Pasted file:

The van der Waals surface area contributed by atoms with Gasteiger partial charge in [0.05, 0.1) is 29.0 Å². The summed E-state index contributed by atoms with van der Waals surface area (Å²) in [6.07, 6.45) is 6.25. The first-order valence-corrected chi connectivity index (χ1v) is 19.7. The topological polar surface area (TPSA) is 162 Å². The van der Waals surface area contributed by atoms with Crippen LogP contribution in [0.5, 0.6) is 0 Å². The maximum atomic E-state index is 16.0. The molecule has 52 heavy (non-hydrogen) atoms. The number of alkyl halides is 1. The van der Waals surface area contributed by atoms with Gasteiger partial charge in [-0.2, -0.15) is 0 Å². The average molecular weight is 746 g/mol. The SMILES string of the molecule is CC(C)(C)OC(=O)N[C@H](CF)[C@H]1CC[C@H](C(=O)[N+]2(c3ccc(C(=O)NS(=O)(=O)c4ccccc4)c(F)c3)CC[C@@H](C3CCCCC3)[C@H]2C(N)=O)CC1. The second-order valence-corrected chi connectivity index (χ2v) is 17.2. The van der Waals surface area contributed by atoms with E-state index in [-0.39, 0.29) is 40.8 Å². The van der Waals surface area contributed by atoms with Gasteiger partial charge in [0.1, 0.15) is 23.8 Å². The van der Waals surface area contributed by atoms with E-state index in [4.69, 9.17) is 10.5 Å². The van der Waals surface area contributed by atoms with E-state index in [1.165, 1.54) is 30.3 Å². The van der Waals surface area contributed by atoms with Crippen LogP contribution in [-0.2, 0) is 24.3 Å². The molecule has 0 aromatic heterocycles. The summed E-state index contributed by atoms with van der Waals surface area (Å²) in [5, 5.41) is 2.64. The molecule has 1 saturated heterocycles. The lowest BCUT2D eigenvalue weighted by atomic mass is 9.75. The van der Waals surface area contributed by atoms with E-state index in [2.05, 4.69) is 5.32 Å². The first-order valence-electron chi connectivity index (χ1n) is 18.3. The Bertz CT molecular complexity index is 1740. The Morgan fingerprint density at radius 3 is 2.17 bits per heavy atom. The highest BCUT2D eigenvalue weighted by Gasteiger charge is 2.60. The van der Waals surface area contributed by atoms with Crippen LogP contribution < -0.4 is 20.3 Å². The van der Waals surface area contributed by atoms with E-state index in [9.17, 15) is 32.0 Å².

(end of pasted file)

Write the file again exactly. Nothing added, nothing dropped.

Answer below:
The van der Waals surface area contributed by atoms with Gasteiger partial charge in [0.05, 0.1) is 29.0 Å². The summed E-state index contributed by atoms with van der Waals surface area (Å²) in [6.07, 6.45) is 6.25. The first-order valence-corrected chi connectivity index (χ1v) is 19.7. The topological polar surface area (TPSA) is 162 Å². The van der Waals surface area contributed by atoms with Crippen LogP contribution in [0.5, 0.6) is 0 Å². The maximum atomic E-state index is 16.0. The molecule has 52 heavy (non-hydrogen) atoms. The number of alkyl halides is 1. The van der Waals surface area contributed by atoms with Gasteiger partial charge in [-0.2, -0.15) is 0 Å². The average molecular weight is 746 g/mol. The SMILES string of the molecule is CC(C)(C)OC(=O)N[C@H](CF)[C@H]1CC[C@H](C(=O)[N+]2(c3ccc(C(=O)NS(=O)(=O)c4ccccc4)c(F)c3)CC[C@@H](C3CCCCC3)[C@H]2C(N)=O)CC1. The second-order valence-corrected chi connectivity index (χ2v) is 17.2. The van der Waals surface area contributed by atoms with E-state index in [-0.39, 0.29) is 40.8 Å². The van der Waals surface area contributed by atoms with Gasteiger partial charge in [0.1, 0.15) is 23.8 Å². The van der Waals surface area contributed by atoms with E-state index in [4.69, 9.17) is 10.5 Å². The van der Waals surface area contributed by atoms with E-state index in [1.165, 1.54) is 30.3 Å². The van der Waals surface area contributed by atoms with Crippen LogP contribution in [-0.2, 0) is 24.3 Å². The molecule has 0 aromatic heterocycles. The summed E-state index contributed by atoms with van der Waals surface area (Å²) in [5, 5.41) is 2.64. The molecule has 1 saturated heterocycles. The lowest BCUT2D eigenvalue weighted by atomic mass is 9.75. The van der Waals surface area contributed by atoms with E-state index in [2.05, 4.69) is 5.32 Å². The first-order valence-electron chi connectivity index (χ1n) is 18.3. The Bertz CT molecular complexity index is 1740. The Morgan fingerprint density at radius 3 is 2.17 bits per heavy atom. The highest BCUT2D eigenvalue weighted by Gasteiger charge is 2.60. The van der Waals surface area contributed by atoms with Crippen LogP contribution < -0.4 is 20.3 Å². The van der Waals surface area contributed by atoms with E-state index in [9.17, 15) is 32.0 Å².